By Nikhita Venugopal
This isn’t a concern I’ve always had. It really only started on Jan. 10, 2016, the day we lost David Bowie.
And I say “we” because it’s the way many of us talk about the loss of a creative soul — like we’re family or used to have Sunday dinner together — “We lost him.”
If you’re like me, you read the news of Prince’s death on Twitter. You watched as disbelief and confusion washed over legions of fans who collectively crumpled when it proved to be true. To paraphrase @femmeminem, you forgot that Prince could die.
Then came the endless stream of remembrances — we shared photos we didn’t take, snippets of stories we heard at parties, videos and songs from concerts we didn’t attend.
For at least that day, purple was your favorite color.
Watching fans look for ways to mourn the death of Bowie and Prince, and the magic they brought to this world, it made me think about my personal legend.
I plunged head first into The Beatles at the age of 10 or 11. I replayed those opening chords to “Blackbird” over and over. I prodded the piano in hopes of recreating that sound.
I wanted to take it all in. I read books and articles, and memorized lyrics. The best thing I own is a “Yellow Submarine” poster signed by John Lennon and Paul McCartney that hangs above my bed back home. I wore an oversized black “Abbey Road” t-shirt to college almost every week. I have two Saint Bernards and their names are Lucie and Ringo.
Though I have no small amount of love for George Harrison, Ringo Starr and John Lennon, McCartney has always been my favorite Beatle.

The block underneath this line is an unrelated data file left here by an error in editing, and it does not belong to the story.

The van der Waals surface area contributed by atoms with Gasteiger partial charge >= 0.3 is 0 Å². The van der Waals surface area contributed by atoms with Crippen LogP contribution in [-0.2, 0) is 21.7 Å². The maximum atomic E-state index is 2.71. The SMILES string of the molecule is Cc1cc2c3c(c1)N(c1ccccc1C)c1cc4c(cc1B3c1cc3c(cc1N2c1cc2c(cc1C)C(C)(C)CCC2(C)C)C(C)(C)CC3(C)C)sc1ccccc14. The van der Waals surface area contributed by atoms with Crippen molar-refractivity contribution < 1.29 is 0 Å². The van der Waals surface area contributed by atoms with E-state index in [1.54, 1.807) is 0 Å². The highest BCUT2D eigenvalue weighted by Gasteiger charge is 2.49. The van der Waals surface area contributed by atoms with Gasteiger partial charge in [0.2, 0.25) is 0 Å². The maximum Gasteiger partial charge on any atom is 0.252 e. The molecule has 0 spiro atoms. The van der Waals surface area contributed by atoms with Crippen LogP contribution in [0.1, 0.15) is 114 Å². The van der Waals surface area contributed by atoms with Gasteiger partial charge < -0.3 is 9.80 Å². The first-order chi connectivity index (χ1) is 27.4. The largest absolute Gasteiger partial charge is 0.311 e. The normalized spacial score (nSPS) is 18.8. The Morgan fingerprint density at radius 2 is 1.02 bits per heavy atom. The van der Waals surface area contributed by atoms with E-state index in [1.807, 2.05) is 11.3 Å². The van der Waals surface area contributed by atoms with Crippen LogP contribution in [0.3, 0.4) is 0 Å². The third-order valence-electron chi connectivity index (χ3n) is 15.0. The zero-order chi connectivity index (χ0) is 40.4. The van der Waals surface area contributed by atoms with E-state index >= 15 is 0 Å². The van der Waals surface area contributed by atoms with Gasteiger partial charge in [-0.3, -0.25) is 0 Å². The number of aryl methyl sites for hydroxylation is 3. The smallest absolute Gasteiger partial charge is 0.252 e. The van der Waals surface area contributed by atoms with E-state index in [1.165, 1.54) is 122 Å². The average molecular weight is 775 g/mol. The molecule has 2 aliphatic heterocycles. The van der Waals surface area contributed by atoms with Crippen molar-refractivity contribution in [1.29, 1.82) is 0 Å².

When we lose McCartney (God forbid any time soon, the world cannot take the loss of any more magic), I imagine I will find out on Twitter. I expect my heart rate will speed up before I’m left with a deep sadness. I will turn on “Yesterday” and it will have new meaning because its creator will be gone.
I knew that Prince had been hospitalized last week because of a tweet from Anil Dash:
Hi @Prince I know you are gonna be fine, but just a reminder that we all appreciate you & your work so much. Get well soon!
— ଅନୀଲ (@anildash) April 15, 2016
When we lose McCartney, I won’t be ready. It will take the wind out of me and my appreciation for the indelible impact that The Beatles’ music has left on me will never feel more apparent.
I’m not writing this to be morbid but rather to question how you mourn the loss of someone you never knew.
A few hours after the news of Prince’s death, I saw this tweet by @ElusiveJ, from January, being re-shared.
Thinking about how we mourn artists we’ve never met. We don’t cry because we knew them, we cry because they helped us know ourselves.
— Juliette (@ElusiveJ) January 11, 2016
So Mr. McCartney, if you ever read this, please know that I am eternally grateful for your work, and I don’t want either of us to leave this world without me saying that.
Nikhita Venugopal is a journalist based in New York. You can follow her on Twitter @nkvenugopal.